Reading to Succeed is Literacy

The simplest definition of literacy is the ability to read and write.

But in a larger sense, literacy means understanding or competency. Today, literacy is often used along with another word. Computer, financial, emotional, and health literacy are common forms of literacy. When used this way, it describes having a working knowledge of a specific topic. Numeracy, or understanding and working with numbers, is also a part of the bigger picture of learning. 

At United for Literacy, we believe everyone can learn, but not everyone has the support and resources to succeed. For many young children, gaining confidence is one of the steps to building literacy skills. Working with one person—a tutor, parent, or teacher—each week builds trust. When someone shows up and encourages a learner, it helps to build confidence. This is necessary when the work is challenging.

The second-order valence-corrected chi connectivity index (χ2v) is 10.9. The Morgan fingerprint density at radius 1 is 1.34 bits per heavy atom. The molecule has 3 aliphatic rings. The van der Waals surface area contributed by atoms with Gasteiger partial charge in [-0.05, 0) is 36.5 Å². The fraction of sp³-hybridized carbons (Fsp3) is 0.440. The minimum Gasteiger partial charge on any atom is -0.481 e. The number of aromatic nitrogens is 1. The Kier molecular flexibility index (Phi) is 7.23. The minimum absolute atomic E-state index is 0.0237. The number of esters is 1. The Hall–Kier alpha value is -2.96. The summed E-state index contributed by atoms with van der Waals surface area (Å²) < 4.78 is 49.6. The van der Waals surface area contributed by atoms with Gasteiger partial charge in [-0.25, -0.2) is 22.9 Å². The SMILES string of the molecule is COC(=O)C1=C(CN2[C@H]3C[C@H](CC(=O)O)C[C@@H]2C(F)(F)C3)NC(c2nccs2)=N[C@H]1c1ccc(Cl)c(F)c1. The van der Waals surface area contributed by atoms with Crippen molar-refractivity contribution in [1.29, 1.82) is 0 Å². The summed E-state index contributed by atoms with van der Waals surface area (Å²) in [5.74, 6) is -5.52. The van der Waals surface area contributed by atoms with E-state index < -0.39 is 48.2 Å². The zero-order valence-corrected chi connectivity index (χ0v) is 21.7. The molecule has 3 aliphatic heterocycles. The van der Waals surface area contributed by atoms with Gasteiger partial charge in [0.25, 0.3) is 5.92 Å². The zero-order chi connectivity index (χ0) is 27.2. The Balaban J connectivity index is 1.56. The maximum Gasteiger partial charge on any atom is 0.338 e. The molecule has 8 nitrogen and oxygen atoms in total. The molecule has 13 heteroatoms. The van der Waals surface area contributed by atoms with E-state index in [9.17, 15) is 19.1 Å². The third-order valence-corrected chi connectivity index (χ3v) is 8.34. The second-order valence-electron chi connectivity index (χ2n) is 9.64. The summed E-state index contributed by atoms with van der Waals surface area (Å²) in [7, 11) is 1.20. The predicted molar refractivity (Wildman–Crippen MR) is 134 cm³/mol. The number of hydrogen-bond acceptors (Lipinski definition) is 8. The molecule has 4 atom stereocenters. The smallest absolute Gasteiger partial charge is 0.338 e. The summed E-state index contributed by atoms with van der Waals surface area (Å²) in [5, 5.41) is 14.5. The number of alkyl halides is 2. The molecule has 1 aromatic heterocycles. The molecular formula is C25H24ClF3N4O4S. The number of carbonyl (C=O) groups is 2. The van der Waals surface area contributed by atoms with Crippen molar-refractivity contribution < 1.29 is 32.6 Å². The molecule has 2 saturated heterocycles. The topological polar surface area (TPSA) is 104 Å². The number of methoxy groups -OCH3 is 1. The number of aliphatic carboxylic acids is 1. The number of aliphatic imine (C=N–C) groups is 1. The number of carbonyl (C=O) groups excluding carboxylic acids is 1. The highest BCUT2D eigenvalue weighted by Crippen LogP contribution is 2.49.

It’s important to recognize that every child has some level of literacy. Even if a child cannot read or write, they have learned. Children are resilient and adaptable. That is why we meet children where they are on their learning journey. 

Being able to read and write confidently makes living in today’s world more comfortable. Young children with support as they learn to give them the structure to become stronger readers. This sets them up for success as they continue in school and life. 

Literacy changes lives.